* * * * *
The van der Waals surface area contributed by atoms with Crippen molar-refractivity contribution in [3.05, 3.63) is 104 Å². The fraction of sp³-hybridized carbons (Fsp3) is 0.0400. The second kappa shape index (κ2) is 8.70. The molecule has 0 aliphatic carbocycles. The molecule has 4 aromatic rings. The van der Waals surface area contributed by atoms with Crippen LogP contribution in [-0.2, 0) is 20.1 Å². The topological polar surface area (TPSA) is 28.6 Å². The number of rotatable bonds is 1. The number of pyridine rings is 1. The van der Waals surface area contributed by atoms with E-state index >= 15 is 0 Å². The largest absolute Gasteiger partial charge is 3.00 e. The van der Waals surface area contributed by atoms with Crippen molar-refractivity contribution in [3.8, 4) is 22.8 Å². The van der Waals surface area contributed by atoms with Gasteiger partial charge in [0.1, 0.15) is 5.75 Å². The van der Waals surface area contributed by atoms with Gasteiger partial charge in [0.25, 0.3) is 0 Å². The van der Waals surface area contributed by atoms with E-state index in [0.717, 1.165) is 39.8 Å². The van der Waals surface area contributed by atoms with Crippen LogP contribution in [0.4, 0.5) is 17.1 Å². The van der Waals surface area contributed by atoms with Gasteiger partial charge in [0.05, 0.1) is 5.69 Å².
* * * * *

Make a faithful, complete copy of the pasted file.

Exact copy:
The van der Waals surface area contributed by atoms with Crippen molar-refractivity contribution in [3.05, 3.63) is 104 Å². The fraction of sp³-hybridized carbons (Fsp3) is 0.0400. The second kappa shape index (κ2) is 8.70. The molecule has 0 aliphatic carbocycles. The molecule has 4 aromatic rings. The van der Waals surface area contributed by atoms with Crippen LogP contribution in [-0.2, 0) is 20.1 Å². The topological polar surface area (TPSA) is 28.6 Å². The number of rotatable bonds is 1. The number of pyridine rings is 1. The van der Waals surface area contributed by atoms with E-state index >= 15 is 0 Å². The largest absolute Gasteiger partial charge is 3.00 e. The van der Waals surface area contributed by atoms with Crippen molar-refractivity contribution in [3.8, 4) is 22.8 Å². The van der Waals surface area contributed by atoms with Gasteiger partial charge in [0.1, 0.15) is 5.75 Å². The van der Waals surface area contributed by atoms with Gasteiger partial charge in [0.25, 0.3) is 0 Å². The van der Waals surface area contributed by atoms with E-state index in [0.717, 1.165) is 39.8 Å². The van der Waals surface area contributed by atoms with Crippen LogP contribution in [0.4, 0.5) is 17.1 Å². The van der Waals surface area contributed by atoms with Gasteiger partial charge in [0.05, 0.1) is 5.69 Å².